Back in June, I wrote a piece about Chad Green. At this time the Yankees were sliding into a horrible, horrible slump, and their bullpen was partially to blame. Tyler Clippard was getting high leverage spots, Dellin Betances’ command was nonexistent, and the team had yet to acquire David Robertson and Tommy Kahnle.
Green was still there, though, and he wasn’t really being utilized effectively. Up to the date in that article (June 22nd), Green had the sixth-lowest gmLI, or the leverage index when you enter the game out of the bullpen. I wouldn’t say he’s going to improve in the rankings themselves, most likely because they’ve also added Kahnle and Robertson, but his profile and overall leverage have definitely shifted in a more positive direction. He has also gotten appreciation by the fan base; the idea for this post was spawned from the Yankees finally tweeting about it:
It’s not a huge difference in leverage, but it’s a difference. In the first half, Green’s gmLI was 1.05. In the second half, it’s 1.37. It doesn’t make him Aroldis Chapman-level of leverage, but he is still within .5 of both Adam Warren and Betances, unarguably elite relievers. Over time, you see this trend of entering Joe Girardi’s circle of trust:
His results, as mentioned above, have been excellent. In the second half, Green has a: 46 ERA-, 24 FIP-, the aforementioned 49.2% strikeout rate, and 0.8 fWAR, the most in a Yankees bullpen that has excelled in the second half.
The reasons why are pretty much the same as in my previous article, with some further elaboration. His slider is still his out-pitch, and it’s generating even more whiffs:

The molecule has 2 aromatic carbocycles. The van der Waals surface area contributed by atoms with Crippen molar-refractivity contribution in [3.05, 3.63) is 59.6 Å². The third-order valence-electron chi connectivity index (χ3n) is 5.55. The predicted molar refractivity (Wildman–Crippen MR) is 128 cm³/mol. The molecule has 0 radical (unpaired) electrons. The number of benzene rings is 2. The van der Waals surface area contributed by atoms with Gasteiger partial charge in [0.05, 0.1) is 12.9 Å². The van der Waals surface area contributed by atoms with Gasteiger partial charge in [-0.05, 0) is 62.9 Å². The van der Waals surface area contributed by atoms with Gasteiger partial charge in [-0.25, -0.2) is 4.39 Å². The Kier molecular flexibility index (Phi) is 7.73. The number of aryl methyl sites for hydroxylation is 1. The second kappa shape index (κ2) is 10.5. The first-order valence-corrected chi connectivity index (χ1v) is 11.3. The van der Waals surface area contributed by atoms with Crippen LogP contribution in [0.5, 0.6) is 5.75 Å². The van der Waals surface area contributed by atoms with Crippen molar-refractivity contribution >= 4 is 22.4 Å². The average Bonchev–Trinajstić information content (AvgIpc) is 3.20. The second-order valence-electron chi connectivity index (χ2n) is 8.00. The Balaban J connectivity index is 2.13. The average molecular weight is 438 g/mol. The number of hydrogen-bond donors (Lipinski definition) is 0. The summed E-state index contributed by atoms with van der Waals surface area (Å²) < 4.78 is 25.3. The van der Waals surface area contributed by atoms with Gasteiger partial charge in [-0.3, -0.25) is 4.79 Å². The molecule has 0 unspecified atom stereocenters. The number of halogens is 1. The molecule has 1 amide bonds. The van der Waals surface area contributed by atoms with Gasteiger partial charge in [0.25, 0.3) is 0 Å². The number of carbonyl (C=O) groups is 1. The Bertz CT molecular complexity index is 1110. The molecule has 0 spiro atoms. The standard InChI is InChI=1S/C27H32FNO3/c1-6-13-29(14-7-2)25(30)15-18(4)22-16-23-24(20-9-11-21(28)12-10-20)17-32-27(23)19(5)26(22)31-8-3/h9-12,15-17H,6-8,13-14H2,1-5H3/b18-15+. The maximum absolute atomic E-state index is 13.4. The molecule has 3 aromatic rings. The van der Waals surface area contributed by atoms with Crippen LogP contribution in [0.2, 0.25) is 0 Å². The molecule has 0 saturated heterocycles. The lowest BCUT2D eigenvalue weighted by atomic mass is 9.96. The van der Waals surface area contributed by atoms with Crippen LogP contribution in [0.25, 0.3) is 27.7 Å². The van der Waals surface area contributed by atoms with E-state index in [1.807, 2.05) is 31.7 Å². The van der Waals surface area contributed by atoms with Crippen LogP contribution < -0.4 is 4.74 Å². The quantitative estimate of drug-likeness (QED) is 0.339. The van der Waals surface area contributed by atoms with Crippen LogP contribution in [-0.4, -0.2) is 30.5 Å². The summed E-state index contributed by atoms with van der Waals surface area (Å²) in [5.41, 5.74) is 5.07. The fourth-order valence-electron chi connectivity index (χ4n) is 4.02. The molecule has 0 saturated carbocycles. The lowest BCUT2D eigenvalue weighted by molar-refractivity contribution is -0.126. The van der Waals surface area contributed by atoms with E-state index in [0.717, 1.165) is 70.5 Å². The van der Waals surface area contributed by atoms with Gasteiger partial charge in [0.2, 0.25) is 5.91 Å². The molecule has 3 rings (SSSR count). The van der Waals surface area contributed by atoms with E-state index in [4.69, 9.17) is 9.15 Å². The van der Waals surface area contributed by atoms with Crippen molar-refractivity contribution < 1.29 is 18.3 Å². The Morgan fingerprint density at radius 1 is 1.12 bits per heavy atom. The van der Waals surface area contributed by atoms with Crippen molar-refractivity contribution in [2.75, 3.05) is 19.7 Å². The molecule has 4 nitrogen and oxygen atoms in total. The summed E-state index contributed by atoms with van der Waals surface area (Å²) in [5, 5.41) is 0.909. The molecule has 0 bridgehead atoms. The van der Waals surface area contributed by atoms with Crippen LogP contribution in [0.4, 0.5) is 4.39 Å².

While doing this, he has also proved that both his horizontal...
...and vertical movement...
have been very consistent all year. You can also notice that he is generating even more vertical movement on the slider, hence the whiffs.
Relievers are a finicky bunch, as we all know. The Yankees do have a great track record of maintaining elite relief performance over time, like with Mariano Rivera, Robertson, and Betances. Whether that translates here is unknown, other than the fact we can give them credit for finding Green his niche with his nasty slider. Green’s 2017 performance has been great so far, and we should appreciate it while we can. Think about all of the supposed “elite” relievers that came through the Bronx and immediately flamed out, and the same can be said with... pretty much any other ball club.
For now, I’m going to hold tight to the fastball and slider combination that I love and embrace how good he really is. With the clique of elite relievers that will likely scoop up most high leverage spots, I don’t know how much more trusted he’ll be. As the season progresses, and Girardi inevitably finds himself with the rest of his pitchers depleted, Green will step in, and succeed. Deep into a possible playoff series, having an elite sixth reliever makes a world of a difference.